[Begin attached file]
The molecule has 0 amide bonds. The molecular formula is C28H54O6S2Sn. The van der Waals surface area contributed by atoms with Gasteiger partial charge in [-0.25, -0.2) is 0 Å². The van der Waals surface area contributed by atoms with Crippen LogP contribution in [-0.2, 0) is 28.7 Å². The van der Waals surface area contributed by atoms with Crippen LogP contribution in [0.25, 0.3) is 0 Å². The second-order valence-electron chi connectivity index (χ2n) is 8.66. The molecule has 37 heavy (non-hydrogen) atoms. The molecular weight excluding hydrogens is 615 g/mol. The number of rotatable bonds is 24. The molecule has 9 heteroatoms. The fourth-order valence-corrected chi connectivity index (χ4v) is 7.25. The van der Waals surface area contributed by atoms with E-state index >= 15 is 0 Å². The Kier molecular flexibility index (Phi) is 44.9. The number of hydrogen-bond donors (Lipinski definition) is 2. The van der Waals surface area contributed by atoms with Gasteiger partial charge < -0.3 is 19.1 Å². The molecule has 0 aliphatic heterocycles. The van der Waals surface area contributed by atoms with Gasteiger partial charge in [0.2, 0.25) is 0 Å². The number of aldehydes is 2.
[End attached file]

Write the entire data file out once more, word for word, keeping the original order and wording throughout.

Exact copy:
The molecule has 0 amide bonds. The molecular formula is C28H54O6S2Sn. The van der Waals surface area contributed by atoms with Gasteiger partial charge in [-0.25, -0.2) is 0 Å². The van der Waals surface area contributed by atoms with Crippen LogP contribution in [-0.2, 0) is 28.7 Å². The van der Waals surface area contributed by atoms with Crippen LogP contribution in [0.25, 0.3) is 0 Å². The second-order valence-electron chi connectivity index (χ2n) is 8.66. The molecule has 37 heavy (non-hydrogen) atoms. The molecular weight excluding hydrogens is 615 g/mol. The number of rotatable bonds is 24. The molecule has 9 heteroatoms. The fourth-order valence-corrected chi connectivity index (χ4v) is 7.25. The van der Waals surface area contributed by atoms with E-state index >= 15 is 0 Å². The Kier molecular flexibility index (Phi) is 44.9. The number of hydrogen-bond donors (Lipinski definition) is 2. The van der Waals surface area contributed by atoms with Gasteiger partial charge < -0.3 is 19.1 Å². The molecule has 0 aliphatic heterocycles. The van der Waals surface area contributed by atoms with Gasteiger partial charge in [0.2, 0.25) is 0 Å². The number of aldehydes is 2.